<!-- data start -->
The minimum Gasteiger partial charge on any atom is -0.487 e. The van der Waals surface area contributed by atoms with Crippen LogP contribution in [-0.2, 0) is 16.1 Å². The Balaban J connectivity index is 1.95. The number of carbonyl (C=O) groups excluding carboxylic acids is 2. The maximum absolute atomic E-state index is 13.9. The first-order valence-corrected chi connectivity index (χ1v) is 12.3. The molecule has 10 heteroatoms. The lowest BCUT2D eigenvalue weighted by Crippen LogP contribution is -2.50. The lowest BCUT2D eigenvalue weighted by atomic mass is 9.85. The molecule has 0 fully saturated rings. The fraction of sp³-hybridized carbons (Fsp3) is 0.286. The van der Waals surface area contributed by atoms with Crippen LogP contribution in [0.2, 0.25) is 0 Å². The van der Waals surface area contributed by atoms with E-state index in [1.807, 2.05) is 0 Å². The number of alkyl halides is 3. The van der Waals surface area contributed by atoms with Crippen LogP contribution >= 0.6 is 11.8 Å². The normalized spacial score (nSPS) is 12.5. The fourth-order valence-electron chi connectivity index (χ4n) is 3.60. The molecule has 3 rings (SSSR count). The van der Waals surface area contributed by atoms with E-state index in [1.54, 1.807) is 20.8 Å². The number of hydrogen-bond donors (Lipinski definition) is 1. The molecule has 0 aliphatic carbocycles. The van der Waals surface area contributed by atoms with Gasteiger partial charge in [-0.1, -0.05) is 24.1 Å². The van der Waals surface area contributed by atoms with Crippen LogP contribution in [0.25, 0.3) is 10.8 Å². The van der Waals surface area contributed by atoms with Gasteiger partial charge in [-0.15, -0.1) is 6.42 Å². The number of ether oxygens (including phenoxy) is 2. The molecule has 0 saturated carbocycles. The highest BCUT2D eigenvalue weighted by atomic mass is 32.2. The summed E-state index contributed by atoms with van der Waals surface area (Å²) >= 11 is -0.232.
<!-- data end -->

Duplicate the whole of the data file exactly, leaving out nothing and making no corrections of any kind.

The minimum Gasteiger partial charge on any atom is -0.487 e. The van der Waals surface area contributed by atoms with Crippen LogP contribution in [-0.2, 0) is 16.1 Å². The Balaban J connectivity index is 1.95. The number of carbonyl (C=O) groups excluding carboxylic acids is 2. The maximum absolute atomic E-state index is 13.9. The first-order valence-corrected chi connectivity index (χ1v) is 12.3. The molecule has 10 heteroatoms. The lowest BCUT2D eigenvalue weighted by Crippen LogP contribution is -2.50. The lowest BCUT2D eigenvalue weighted by atomic mass is 9.85. The molecule has 0 fully saturated rings. The fraction of sp³-hybridized carbons (Fsp3) is 0.286. The van der Waals surface area contributed by atoms with Crippen LogP contribution in [0.2, 0.25) is 0 Å². The van der Waals surface area contributed by atoms with E-state index in [1.807, 2.05) is 0 Å². The number of alkyl halides is 3. The van der Waals surface area contributed by atoms with Crippen LogP contribution >= 0.6 is 11.8 Å². The normalized spacial score (nSPS) is 12.5. The fourth-order valence-electron chi connectivity index (χ4n) is 3.60. The molecule has 3 rings (SSSR count). The van der Waals surface area contributed by atoms with E-state index in [1.54, 1.807) is 20.8 Å². The number of hydrogen-bond donors (Lipinski definition) is 1. The molecule has 0 aliphatic carbocycles. The van der Waals surface area contributed by atoms with Gasteiger partial charge in [-0.1, -0.05) is 24.1 Å². The van der Waals surface area contributed by atoms with Crippen LogP contribution in [0.25, 0.3) is 10.8 Å². The van der Waals surface area contributed by atoms with Gasteiger partial charge in [-0.15, -0.1) is 6.42 Å². The number of ether oxygens (including phenoxy) is 2. The molecule has 0 saturated carbocycles. The highest BCUT2D eigenvalue weighted by atomic mass is 32.2. The summed E-state index contributed by atoms with van der Waals surface area (Å²) >= 11 is -0.232.